04-16-2013 04:38 AM - edited 04-16-2013 04:41 AM
I posted a couple threads. When I click "reply" to anything, it won't let me reply. This company historically offered no tech support. Now, it's offering completely incompetent tech support. I preview a new title and it totally screwes up my table of contents. I complain, and tech support tells me to "preview the title". Barnes and Noble deserves to fail. I've been waiting months for "Pubit" tech support to help me with my titles. Maybe they don't deserve my titles. I posted some threads earlier and they won't even let me respond to responses to these threads. I'm stuck. I took all my titles off of Barnes and Noble because of these types of issues. They offered tech support finally. They never had tech support even though they pretended to. I'm offering new titles and they don't even read my concerns. This company is a scam. Disregard the big name they have. They are scam artists who don't respect their authors. I've been waiting many months for tech support to get back to me on titles. If they don't care enough to respond to their authors, they don't deserve any business whatsoever.
04-16-2013 08:10 AM
Barnes and Noble is a sinking ship. It reported negative earnings larger than anticipated. It announced plans to close many brick and mortar stores. Its new NOOKPress is a disaster. But even before these negative developments, Pubit Indie author support was quite inadequate.
I think the business model plan for ebooks employed by both BandN and Amazon is wrong. I suggest that free publishing and listing any and all ebooks for sale cannot make money, due to the expenses involved. To make money and be able to afford good support, it is necessary to charge something for the privilege of being published and marketed. Perhaps something like $5.00 per month? This would be helpful two ways:
(1): It would bring in revenue to the publisher/marketer.
(2) It would elimiinate many of the non-selling ebooks presently clogging the system.
It seems to me that until something like the above plan is employed, the ebook divisions of both BandN and Amazon will continue to be net financial losses.
Indies may not like the idea of paying something, but under the present system you get what you pay for.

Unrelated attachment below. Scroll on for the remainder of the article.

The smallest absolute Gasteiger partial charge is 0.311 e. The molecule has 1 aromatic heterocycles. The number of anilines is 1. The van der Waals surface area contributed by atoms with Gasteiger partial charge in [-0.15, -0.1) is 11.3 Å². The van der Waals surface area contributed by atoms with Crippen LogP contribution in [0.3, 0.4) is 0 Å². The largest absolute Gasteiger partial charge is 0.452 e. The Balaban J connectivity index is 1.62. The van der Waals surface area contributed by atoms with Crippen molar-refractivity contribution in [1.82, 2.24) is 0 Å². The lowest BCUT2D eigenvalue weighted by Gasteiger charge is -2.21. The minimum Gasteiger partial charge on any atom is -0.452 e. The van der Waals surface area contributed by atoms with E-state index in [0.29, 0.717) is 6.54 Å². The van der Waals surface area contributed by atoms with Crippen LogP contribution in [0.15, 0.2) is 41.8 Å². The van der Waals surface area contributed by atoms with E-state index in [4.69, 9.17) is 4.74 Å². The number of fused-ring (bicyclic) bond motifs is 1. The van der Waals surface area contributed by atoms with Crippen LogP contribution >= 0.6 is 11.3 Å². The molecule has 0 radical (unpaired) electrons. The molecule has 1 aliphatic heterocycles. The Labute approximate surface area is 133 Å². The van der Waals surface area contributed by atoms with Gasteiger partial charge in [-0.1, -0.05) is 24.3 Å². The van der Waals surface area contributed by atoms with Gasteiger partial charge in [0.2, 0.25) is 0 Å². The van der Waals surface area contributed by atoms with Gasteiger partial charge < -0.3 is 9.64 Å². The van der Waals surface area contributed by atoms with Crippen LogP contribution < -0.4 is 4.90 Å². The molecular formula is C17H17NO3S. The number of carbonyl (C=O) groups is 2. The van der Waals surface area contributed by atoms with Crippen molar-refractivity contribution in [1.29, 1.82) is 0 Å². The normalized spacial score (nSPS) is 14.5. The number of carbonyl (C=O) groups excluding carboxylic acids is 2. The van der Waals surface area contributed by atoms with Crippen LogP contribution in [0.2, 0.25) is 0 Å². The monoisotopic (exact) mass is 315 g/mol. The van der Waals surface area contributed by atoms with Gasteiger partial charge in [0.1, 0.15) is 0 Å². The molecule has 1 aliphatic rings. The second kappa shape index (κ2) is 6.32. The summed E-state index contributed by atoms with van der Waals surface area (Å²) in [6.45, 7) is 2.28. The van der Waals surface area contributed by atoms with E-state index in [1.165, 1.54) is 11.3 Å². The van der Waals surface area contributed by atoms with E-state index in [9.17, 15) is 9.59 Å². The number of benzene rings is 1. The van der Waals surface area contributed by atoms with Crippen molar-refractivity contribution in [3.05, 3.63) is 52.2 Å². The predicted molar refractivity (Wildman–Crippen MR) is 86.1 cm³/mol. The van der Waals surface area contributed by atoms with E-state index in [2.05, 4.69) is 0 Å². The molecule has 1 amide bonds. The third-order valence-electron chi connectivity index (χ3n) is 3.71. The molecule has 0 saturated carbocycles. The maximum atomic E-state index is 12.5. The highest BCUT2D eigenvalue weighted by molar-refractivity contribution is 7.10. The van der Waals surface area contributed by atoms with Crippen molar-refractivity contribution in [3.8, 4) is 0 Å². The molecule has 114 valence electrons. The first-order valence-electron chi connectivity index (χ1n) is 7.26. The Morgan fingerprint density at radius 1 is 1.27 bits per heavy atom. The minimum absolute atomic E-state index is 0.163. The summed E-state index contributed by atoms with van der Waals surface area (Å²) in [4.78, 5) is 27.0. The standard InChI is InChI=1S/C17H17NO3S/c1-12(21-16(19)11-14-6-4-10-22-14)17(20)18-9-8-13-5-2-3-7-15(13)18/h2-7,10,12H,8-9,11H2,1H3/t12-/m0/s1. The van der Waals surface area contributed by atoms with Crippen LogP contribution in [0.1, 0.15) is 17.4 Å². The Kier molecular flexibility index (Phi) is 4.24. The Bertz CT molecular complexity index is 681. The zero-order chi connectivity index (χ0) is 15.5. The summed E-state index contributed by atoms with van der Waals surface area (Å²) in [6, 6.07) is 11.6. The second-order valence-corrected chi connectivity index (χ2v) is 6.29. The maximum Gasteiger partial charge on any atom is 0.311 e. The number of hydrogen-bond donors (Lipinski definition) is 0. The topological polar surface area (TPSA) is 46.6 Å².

And, giving away very large numbers of ebooks as with the Amazon Select program must hurt paid sales overall. A person reading a free ebook should not be the goal. Free ebooks should be either regulated regarding quantity, or eliminated.
My ebook sales rate under NOOKPress has become 10% of what it was under Pubit. It looks like NOOKPress is going a long way in the direction of destroying what is left of the BandN ebook business. R.I.P.
My most recent ebook is "Principles of Flight." It has not sold a single copy on Amazon.com, NOOKPress.com, Kobo.com. and Philduke.weebly.com. If you feel generous or curious please purchase a copy from Amazon.com. You can always return it within 7 days. Thank you. I would feel a lot better if it sold at least ONE copy. The ebook has 24 illustrations, here is one. Somehow this picture reminds me of NOOKPress.
The airship Hindenburg disaster.
04-25-2013 11:05 AM
I agree that charging a fee such as $5 per month for selling eboooks would bring revenue to B&N, however, I don't think it would have any overall effect. First, if you were talking about charging that as a fee just to have an account, it wouldn't discourage many people who are publishing just to see their name up there. If you are talking about charging that price PER BOOK, then many small publishers, who are barely breaking even, would stop publishing. This would cause the overall quality of ebooks to suffer since people would put up books that were not edited properly, had formatting issues, etc.
Besides, these companies are already taking a percentage of our sales. To be honest, if B&N had spent their money improving the old pubit system, instead of paying people to recreate the wheel with a new system that does not work and does not have the features that writers and small publishers really want, it would have been much better. They would have spent far less money and ended up with a far better product!
In short, giving the companies more money to work with isn't a wise investment since they don't seem to know what their sellers and their customers want. They end up just throwing the money away.